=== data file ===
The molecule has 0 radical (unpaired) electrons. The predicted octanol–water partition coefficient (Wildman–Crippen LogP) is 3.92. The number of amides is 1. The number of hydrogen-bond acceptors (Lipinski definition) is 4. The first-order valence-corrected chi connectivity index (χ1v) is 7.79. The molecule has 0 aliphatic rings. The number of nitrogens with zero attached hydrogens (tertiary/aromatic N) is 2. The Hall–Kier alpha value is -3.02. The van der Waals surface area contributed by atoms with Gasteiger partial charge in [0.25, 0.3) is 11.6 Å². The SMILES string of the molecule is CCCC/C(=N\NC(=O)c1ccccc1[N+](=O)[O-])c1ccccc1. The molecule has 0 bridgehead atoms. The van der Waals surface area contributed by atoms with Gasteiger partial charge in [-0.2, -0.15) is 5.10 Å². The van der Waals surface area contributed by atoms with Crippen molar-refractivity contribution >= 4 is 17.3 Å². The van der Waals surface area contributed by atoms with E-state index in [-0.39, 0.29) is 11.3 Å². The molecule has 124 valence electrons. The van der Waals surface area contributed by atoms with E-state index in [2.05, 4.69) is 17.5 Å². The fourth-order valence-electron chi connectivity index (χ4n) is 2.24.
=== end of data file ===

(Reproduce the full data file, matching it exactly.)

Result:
The molecule has 0 radical (unpaired) electrons. The predicted octanol–water partition coefficient (Wildman–Crippen LogP) is 3.92. The number of amides is 1. The number of hydrogen-bond acceptors (Lipinski definition) is 4. The first-order valence-corrected chi connectivity index (χ1v) is 7.79. The molecule has 0 aliphatic rings. The number of nitrogens with zero attached hydrogens (tertiary/aromatic N) is 2. The Hall–Kier alpha value is -3.02. The van der Waals surface area contributed by atoms with Gasteiger partial charge in [0.25, 0.3) is 11.6 Å². The SMILES string of the molecule is CCCC/C(=N\NC(=O)c1ccccc1[N+](=O)[O-])c1ccccc1. The molecule has 0 bridgehead atoms. The van der Waals surface area contributed by atoms with Gasteiger partial charge in [-0.2, -0.15) is 5.10 Å². The van der Waals surface area contributed by atoms with Crippen molar-refractivity contribution >= 4 is 17.3 Å². The van der Waals surface area contributed by atoms with E-state index in [-0.39, 0.29) is 11.3 Å². The molecule has 124 valence electrons. The van der Waals surface area contributed by atoms with E-state index in [2.05, 4.69) is 17.5 Å². The fourth-order valence-electron chi connectivity index (χ4n) is 2.24.